Astra Zeneca reportedly claims their drug cocktail is "effective" against COVID-19 but experts are actually frustrated the company has not released its complete information on it yet.
The Epoch Times said the European drugmaker is on the phase 3 trial preliminary results of its COVID-19 drug cocktail antibody named AZD7442.
The drug is said to be a combination of long-acting antibody or LAAB that cuts 50% of the risks of dying from or developing a severe case of COVID-19. This is when the drug is "compared to a placebo in people who did not require hospitalization and had been showing symptoms for a week or less." It is more effective if AZD7442 is given within five days the symptoms of the virus has been detected.
Astra Zeneca Executive Vice President Mene Pangalos pointed out in a statement that the "positive results" they discovered on AZD7442 would play an important role against the pandemic.
"These positive results show that a convenient intramuscular dose of AZD7442 could play an important role in helping combat this devastating pandemic," Pangalos said.
According to the statement, Astra Zeneca undertook the phase three trial with 903 participants with 822 of which were analyzed. A placebo was given to half of the participants. However, the statement revealed that the findings are still subject to peer-review by a medical journal and the full results from it will be presented afterwards at an unspecified meeting in the future.
Public Citizen's Health Research Group Director Dr. Michael Carome reacted to Astra Zeneca's announcement and pointed out that it has already become a trend among pharmaceutical comnpanies to release trial results summaries even before the full data is actually available.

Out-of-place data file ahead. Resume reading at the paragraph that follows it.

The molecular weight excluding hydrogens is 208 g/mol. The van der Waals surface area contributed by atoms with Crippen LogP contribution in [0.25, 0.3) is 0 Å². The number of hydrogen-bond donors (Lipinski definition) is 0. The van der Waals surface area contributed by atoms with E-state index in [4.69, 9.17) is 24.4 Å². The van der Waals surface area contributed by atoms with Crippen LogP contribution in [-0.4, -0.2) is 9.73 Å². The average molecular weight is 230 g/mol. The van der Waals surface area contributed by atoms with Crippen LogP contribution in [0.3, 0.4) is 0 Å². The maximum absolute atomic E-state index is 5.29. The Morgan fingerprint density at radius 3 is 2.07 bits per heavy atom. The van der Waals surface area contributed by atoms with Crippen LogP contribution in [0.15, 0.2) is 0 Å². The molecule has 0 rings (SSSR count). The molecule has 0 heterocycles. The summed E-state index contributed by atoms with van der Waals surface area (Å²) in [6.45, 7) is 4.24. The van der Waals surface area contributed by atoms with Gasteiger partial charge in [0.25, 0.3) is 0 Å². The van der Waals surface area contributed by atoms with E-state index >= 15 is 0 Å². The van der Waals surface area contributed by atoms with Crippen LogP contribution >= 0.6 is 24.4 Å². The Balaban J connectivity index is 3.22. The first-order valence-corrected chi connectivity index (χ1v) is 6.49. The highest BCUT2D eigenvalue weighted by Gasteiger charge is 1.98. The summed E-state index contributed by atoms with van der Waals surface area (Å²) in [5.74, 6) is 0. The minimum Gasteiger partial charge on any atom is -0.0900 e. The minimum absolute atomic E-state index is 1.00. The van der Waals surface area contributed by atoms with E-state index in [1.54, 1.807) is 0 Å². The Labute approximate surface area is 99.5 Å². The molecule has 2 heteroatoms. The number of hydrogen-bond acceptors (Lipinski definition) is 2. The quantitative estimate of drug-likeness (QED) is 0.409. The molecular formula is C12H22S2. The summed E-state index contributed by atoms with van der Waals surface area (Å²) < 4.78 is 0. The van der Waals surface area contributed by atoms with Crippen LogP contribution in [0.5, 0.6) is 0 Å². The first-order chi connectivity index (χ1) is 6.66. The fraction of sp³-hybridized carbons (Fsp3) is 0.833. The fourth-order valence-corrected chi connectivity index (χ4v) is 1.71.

"It's unfortunately been a common pathway throughout the pandemic," Carome said during an interview with The Epoch Times.
Carome also said that such trial result summaries released to the public often focus on the positive benefits of the drug but never disclose its risks or effects on the patient or user.
"As so often the case with these press releases, they sort of focus on the potential benefits and downplay or exclude important information about understanding the risk of adverse events. And so, eventually, that information will be submitted to the FDA and will come out but right now we don't have that data," Carome stressed.
A report in July disclosed that coronavirus antibodies were less likely to develop in the elderly population who received the Astra Zeneca COVID-19 vaccine as compared to the Pfizer variety. While an Imperial College research showed that those who did develop the antibodies two weeks after completing their vaccination involved 85% of people aged 80 years old.
Similarly last week, Astra Zeneca submitted requirements for its LAAB to the UK drug regulator for preventive or prophylactic use. While the FDA has also received a copy of their new trial data.
The AZD7442 would be added to COVID-19 treatments available once it is approved. Currently, COVID-19 treatments include monoclonal and remdesivir antibodies from Regeneron, Eli Lilly, and GlaxoSmithKline.
Meanwhile in June, the World Health Organization directed that the "Astra Zeneca vaccine not be initiated in younger individuals" due to "cases of thromboembolic events with thrombocytopenia after vaccination." The said cases involved "an overall incidence on the order of 10-15 cases per million doses."